Yanky Ostreicher , an American-Jewish citizen from New York state was arrested in Bolivia nearly one year ago and has been held by federal authorities there without being formally charged with a crime.
“He was never formally charged with anything,” his wife Miriam Ungar told The Algemeiner in an interview. “They arrested him on suspicion.”
Miriam has been fighting for her husband’s release since authorities picked him up in 2011, and despite having won his release through a judge’s decision during a court hearing, the judge overturned his decision less than a week later and Mr. Ostreicher has remained in captivity ever since.
“I can not go to prison for your client,” the judge told Ostreicher’s lawyer, according to his wife.
“It’s not a system, it’s a farce,” she said.
In fact, since Ostreicher was never formally charged, the court appearance in which the Bolivian judge ordered his release, was actually a bail hearing in order to secure his ability to move freely inside the country.
“What he had to do was try to get out on bail and his lawyer suggested ‘since you’re going to the court anyway, you might as well provide all the evidence and beat the case,'” Ms. Ungar told The Algemeiner.
The State Department, which has complained to Bolivia about the lack of due process, has been involved in the case from the beginning, and Ostreicher’s family does believe they’re working hard to secure his release, but “they have limitations in a foreign country”, according to Ms. Ungar.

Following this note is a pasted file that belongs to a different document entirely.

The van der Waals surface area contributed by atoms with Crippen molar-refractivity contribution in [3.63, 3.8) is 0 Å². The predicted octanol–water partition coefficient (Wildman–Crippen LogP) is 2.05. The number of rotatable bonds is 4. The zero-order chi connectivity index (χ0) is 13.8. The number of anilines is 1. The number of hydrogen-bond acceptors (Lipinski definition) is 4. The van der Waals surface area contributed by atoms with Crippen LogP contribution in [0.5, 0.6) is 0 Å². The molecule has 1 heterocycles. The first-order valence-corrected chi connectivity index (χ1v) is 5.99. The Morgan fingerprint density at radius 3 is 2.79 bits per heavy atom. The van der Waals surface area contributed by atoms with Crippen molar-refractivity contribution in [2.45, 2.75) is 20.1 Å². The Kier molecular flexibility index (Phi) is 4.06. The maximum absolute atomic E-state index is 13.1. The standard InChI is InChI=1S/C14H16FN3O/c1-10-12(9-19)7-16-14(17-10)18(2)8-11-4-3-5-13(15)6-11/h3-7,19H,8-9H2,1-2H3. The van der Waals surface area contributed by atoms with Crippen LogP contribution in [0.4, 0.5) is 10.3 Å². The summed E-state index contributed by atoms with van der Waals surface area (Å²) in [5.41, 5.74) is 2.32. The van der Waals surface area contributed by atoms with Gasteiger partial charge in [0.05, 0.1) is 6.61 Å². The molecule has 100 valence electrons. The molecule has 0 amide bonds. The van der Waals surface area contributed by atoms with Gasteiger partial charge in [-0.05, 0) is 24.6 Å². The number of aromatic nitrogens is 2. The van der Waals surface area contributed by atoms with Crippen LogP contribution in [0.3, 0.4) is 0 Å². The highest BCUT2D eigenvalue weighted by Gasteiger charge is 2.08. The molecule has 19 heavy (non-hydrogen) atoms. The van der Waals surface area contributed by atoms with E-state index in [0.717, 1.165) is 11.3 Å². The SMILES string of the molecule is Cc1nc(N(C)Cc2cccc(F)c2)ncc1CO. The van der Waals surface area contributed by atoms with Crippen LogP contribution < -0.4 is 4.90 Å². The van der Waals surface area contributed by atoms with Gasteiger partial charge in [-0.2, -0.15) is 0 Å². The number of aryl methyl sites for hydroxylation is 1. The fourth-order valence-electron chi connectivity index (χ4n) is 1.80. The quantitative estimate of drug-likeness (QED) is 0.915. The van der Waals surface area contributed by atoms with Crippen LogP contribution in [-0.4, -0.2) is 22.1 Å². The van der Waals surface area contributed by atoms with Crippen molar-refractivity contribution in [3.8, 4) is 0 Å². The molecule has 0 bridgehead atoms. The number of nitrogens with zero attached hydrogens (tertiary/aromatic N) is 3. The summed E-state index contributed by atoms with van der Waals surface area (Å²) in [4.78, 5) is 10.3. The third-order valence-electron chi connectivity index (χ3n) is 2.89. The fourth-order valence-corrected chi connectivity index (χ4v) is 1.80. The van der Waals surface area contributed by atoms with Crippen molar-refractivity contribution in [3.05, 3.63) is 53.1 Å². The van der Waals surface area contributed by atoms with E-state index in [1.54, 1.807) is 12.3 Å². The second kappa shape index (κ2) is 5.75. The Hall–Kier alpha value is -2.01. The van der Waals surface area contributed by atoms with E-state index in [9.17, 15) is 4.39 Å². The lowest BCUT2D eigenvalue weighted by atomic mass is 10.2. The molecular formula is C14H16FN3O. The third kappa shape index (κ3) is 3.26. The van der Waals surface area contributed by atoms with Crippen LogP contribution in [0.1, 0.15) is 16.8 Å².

Large parcels of land that contained nearly 50 million pounds of rice, which were owned by Mr. Ostreicher, are believed to be the catalyst for his arrest.
“I believe that they [Bolivian government] got wind that this would be a successful business venture. He had 50 million pounds of rice harvested and when they found out, I believe this made them aware to see that he’s a foreigner, so they said ‘what can we do about this?'”
750 trailer loads of rice disappeared over 3 weeks near the time Ostreicher was arrested, and although the government has issued multiple arrest warrants for suspects in the case, they claim to be unable to find the men.
Also around the time of Ostreicher’s arrest was the lifting of a Bolivian ban on rice exports, due to a shortage of the product inside the country.
“We believe the rice was sold because there was a ban on exporting for the last 3 years and on march 16th this ban was lifted, and that was 3 months after our rice disappeared,” Ms. Ungar said.
Her decision to reach out to the media stems from a lack of support and interest in the case among Senator’s Charles Schumer and Kirstin Gillibrand of New York.
“I don’t see a light at the end of the tunnel and this is why I’m going to the media. My Senators are quiet”.
A drive to send the issue to President Obama’s desk is currently underway, with 25,000 signatures needed by June 2nd in order for the White House to consider taking the matter to the government of Bolivia.